Here in San Francisco it’s becoming just about illegal to dump anything in the trash; which I completely support, but am left scratching my head with what to do with my e-waste (hence the prompt to writing this article).
For some of us, recycling is regulated only to paper and cans. I’m not judging because this was certainly the case when I was growing up. Not so anymore! Recycling measures have improved so much; you can recycle practically anything now!
I guess it’s pretty safe to assume most of us know where to take the aforementioned cans and paper; but what about the other everyday things we use, that are surprisingly considered disposable (e.g., cell phones, computers, laptops, etc…)!
Technology, as great as it is, is causing our landfills to overflow with “still in good condition” waste. We want the newest but don’t know what to do with the “late”est model. Thankfully recycling has caught up with technology and is making it easier for us to recycle just about anything. Following are some tips that have come in handy for me when I don’t know what to do with my “perfectly fine cell phone, but I want the newer model, and I’ll be racked with guilt if I throw it away!”
Call to Protect, is a national non-profit organization that allows you to retire your old phone for the benefit of someone else. By donating your phone you are keeping it out of a landfill. They reprogram the phone with emergency numbers and give them to survivors of domestic violence. If you’re really motivated their website even has information on how you can start a cell phone drive in your community. This is a great way to help others while helping the planet.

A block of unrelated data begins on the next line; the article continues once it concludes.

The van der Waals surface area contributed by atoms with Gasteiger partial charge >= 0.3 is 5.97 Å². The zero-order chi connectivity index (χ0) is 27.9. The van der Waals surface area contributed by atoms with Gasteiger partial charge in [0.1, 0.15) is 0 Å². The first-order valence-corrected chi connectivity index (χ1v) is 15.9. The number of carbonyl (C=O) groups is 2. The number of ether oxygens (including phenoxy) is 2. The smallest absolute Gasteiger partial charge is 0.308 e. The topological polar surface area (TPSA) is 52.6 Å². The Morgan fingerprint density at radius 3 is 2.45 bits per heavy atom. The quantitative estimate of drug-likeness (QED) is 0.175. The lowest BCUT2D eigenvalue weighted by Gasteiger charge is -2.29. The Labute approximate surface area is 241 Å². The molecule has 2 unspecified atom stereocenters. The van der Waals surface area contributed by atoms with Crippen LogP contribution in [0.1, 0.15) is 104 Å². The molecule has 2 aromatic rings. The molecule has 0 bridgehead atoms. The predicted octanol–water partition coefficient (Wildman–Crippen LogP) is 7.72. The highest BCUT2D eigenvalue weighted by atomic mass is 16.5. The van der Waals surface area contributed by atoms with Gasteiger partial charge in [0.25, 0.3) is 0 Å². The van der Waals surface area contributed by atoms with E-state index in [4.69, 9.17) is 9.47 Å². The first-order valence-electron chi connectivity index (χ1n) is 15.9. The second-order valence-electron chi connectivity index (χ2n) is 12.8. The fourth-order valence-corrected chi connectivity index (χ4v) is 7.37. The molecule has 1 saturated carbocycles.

The office supply store Staples, offers a drop off site for old cell phones
The website Cell for Cash lets you sell your phone for a profit. Depending on the model, your phone can be bought for anywhere between $5.00 to $75.00.
Old batteries can be dropped off at your local Walgreens. Radioshack will take your old rechargeable batteries from items such as camcorders, power tools, and laptops. Most car repair shops will take your old car battery when you buy a new one.
Rechargable Battery Recycling Corporation is a great site to check out for other recycling options.
I would first try and donate a perfectly usable computer to a school or community group. If that option isn’t available then consider sending your computer back to the manufacturer. Dell Computers will take back old ones of their own and of other makers. Hewlett Packard will take back any brand. These companies do charge a nominal fee but the fee may be waived if you purchase a new one. Check with the company first.
iPods are the new kids on the block. These are still new enough to be given away quite easily to a younger friend or sibling who wants one. I even think you can sell your “older” model (I use older jokingly) on Ebay for a good price, or you can take it back to the Apple store and receive a 10% discount on the new one you purchase
I just learned that Tyvek (those impossible to open envelopes) can be sent back to Tyvek for recycling. This is really good to know, especially for those of us in construction who wrap new construction homes in Tyvek. I did not know this could be recycled! (866) 338-9835.
Plastic Bags, my arch-nemesis! Avoid them if you can, if not re-use them as garbage bin liners for your kitchen and bathroom. Many pet owners re-use them when walking the dog as pooper scoopers; but there was a really great article I read recently that shunned this idea. Since the plastic doesn’t breakdown for years, you are in a way preserving the doggie waste! You should definitely take them back to the store to re-use on your next shopping trip.
Earth911, this site is a really good all around recycling site for when you don’t know where to turn. Just type in your zip code and a list of places to recycle your items will appear. I tried it by typing in my zip code and clicking on carpet pads (this can be a tricky one to recycle). Wow, a list of places I never even thought of came up! Bookmark this site!
I found I could go on and on, about how and where to recycle, because just about anything today can be put back into circulation. Which brings me to my final point. The second step in the recycling chain is to re-use as much as possible before sitting it out for the garbage collectors. Some of you are saying second step, well what’s the first? My opinion is to reduce the amount of waste we use in the first place, but that’s a different article!